Dr Kwadwo Afari-Gyan, Chairman of Electoral Commission (EC), yesterday said Electoral Management Bodies (EMB) and political parties needed each other. “They have no choice but to work towards collaborative relations.
“The relationship may be symbiotic; whether parties like the EMB or not, they have to deal with it and whether an EMB likes the parties or not, it has to work with them. “But I must admit that the collaborative relations don’t come easily,” Dr Afari-Gyan stated at a two-day Regional Conference on Interparty Dialogue organised by the International IDEA for Electoral Managers and Administrators in Accra.
“Where you have large number of political parties’ dialogue becomes unwieldy,” he said.
Stating reasons for the difficulty, Dr Afari-Gyan noted that in many countries, there was rapid turnover of election managers and party officials…by the time you had established good working relations with a group of people, they were gone. And one had to start all over again with a new group of people.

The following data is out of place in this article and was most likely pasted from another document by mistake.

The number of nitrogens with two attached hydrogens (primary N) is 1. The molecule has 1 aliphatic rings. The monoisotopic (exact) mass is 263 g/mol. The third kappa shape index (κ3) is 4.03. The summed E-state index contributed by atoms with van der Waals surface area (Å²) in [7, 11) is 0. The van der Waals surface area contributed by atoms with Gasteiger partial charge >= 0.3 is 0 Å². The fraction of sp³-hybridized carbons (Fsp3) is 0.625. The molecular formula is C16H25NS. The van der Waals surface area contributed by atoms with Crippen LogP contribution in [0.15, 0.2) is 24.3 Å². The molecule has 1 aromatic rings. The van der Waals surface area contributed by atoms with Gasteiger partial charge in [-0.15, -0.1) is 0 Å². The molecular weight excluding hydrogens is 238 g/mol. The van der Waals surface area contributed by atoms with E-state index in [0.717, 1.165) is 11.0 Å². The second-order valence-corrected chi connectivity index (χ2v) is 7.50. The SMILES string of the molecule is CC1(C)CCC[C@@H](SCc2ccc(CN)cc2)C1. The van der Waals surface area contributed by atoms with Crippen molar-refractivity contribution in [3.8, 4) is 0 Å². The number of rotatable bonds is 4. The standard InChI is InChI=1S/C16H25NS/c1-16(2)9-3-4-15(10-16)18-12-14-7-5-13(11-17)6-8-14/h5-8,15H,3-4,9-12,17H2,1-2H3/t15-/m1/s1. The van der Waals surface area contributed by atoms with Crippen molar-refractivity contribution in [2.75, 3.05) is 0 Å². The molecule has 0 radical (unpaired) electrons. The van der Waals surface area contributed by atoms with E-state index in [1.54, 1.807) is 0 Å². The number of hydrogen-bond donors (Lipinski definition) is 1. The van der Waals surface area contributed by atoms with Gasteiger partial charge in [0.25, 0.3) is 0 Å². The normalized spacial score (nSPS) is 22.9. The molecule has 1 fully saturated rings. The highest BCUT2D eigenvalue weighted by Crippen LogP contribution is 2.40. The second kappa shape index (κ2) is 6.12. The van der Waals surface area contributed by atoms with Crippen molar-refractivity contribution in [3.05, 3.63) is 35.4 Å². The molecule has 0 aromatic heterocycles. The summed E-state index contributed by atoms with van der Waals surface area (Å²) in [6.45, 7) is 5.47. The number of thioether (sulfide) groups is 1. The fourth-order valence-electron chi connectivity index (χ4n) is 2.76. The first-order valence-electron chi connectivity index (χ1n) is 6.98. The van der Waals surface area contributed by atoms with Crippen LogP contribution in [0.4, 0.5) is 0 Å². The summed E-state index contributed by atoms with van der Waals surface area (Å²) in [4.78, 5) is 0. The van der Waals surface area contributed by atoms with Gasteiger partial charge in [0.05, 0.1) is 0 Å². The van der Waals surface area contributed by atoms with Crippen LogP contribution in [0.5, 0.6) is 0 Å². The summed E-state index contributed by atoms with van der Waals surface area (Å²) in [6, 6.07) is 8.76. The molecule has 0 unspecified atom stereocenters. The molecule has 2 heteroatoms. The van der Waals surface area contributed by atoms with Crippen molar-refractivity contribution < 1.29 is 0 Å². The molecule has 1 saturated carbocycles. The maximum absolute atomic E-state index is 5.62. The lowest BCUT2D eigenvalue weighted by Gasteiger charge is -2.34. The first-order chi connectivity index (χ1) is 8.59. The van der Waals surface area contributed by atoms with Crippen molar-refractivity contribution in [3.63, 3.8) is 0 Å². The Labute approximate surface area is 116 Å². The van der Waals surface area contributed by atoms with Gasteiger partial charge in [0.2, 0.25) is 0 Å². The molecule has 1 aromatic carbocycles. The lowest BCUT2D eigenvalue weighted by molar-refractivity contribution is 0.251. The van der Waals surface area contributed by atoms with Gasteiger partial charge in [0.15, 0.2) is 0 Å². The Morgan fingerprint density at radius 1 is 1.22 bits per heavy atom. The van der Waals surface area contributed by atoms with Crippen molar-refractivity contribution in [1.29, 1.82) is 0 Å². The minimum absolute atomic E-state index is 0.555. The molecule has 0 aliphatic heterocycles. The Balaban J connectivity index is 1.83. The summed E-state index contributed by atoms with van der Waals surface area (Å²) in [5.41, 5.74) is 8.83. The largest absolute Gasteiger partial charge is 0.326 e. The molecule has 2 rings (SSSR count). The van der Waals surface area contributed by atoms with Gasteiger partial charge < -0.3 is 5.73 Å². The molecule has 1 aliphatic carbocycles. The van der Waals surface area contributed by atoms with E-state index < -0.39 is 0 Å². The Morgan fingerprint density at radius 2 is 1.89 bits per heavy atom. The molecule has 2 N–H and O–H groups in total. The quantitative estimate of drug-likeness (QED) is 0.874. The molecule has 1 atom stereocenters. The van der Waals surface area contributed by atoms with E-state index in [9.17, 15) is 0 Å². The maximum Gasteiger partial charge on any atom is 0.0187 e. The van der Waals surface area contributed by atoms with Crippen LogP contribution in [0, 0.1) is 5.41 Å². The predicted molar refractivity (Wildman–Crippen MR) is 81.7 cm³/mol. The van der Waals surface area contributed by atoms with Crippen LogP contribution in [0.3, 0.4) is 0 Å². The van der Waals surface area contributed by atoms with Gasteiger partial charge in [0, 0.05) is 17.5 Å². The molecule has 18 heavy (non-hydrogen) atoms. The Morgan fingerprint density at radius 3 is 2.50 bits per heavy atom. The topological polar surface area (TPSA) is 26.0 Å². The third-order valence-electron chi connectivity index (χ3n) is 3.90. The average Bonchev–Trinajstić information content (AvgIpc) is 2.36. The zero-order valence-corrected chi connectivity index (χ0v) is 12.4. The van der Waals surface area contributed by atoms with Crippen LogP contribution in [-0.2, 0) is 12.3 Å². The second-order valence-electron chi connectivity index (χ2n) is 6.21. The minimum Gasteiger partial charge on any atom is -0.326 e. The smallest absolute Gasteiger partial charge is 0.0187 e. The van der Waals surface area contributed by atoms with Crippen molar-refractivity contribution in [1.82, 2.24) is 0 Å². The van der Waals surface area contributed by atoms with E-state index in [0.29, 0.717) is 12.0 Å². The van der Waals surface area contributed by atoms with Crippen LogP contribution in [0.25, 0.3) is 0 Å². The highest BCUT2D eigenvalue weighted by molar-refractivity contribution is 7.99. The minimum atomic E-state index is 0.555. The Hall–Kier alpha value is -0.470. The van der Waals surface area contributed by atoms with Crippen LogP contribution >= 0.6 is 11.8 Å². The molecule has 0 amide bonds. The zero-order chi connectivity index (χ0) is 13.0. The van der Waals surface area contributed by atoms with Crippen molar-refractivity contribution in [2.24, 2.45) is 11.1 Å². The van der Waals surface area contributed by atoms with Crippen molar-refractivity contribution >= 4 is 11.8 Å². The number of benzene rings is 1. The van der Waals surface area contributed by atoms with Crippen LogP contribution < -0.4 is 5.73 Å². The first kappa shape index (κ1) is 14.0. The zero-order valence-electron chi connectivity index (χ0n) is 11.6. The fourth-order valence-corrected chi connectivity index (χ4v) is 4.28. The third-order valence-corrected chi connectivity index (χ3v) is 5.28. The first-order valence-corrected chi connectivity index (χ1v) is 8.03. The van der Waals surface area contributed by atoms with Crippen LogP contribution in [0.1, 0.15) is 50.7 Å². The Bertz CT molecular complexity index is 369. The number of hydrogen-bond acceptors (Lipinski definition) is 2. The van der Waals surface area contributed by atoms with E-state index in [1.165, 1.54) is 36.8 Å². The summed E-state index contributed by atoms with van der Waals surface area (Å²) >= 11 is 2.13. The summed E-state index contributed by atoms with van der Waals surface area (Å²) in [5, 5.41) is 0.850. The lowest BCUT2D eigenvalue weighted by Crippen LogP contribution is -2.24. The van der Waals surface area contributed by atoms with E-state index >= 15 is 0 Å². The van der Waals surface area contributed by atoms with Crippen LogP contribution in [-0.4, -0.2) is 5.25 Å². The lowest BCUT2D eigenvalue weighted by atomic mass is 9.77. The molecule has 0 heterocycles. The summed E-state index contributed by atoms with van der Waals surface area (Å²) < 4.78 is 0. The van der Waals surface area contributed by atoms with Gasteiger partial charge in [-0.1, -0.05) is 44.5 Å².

“Political parties may come to the dialogue with conflicting interest and agendas that are difficult to mediate and in the name of the transparency, political parties may demand participation in the electoral process in ways that are not acceptable,” Dr Afari-Gyan noted.
In spite of the difficulties, the EC Chairman noted however that the potential benefit of dialogue between EMB and the political parties far outweighed the difficulties of managing it.
Some of the benefits includes; increase knowledge of the electoral process; learning about each other’s concern and offering a platform for explanation of thorny issues; minimising conflicts, building confidence and trust and creating a sense of involvement in the electoral process.
Dr Afari-Gyan, however, reminded political parties that they were not the only actors in the electoral landscape, which included government, civil society organisations, security agencies, the courts and ultimately the electorate. All these actors had important roles to play in elections.
Mr Theophilus Dowetin, West Africa Programme Manager of International IDEA, said the workshop sought to encourage EMBs to undertake some research to evaluate the effectiveness and the contribution of stakeholder dialogue to the credibility and acceptance of the outcome of the electoral process in respective countries.
He said: “It is necessary to research and provide readily information on inter-party dialogue mechanism, a pressing topic that has yet to receive significant attention”.
The workshop will focus on the experiences of Ghana, Sierra Leone, Niger, Burundi, South Africa, Burkina Faso, and Cape Verde.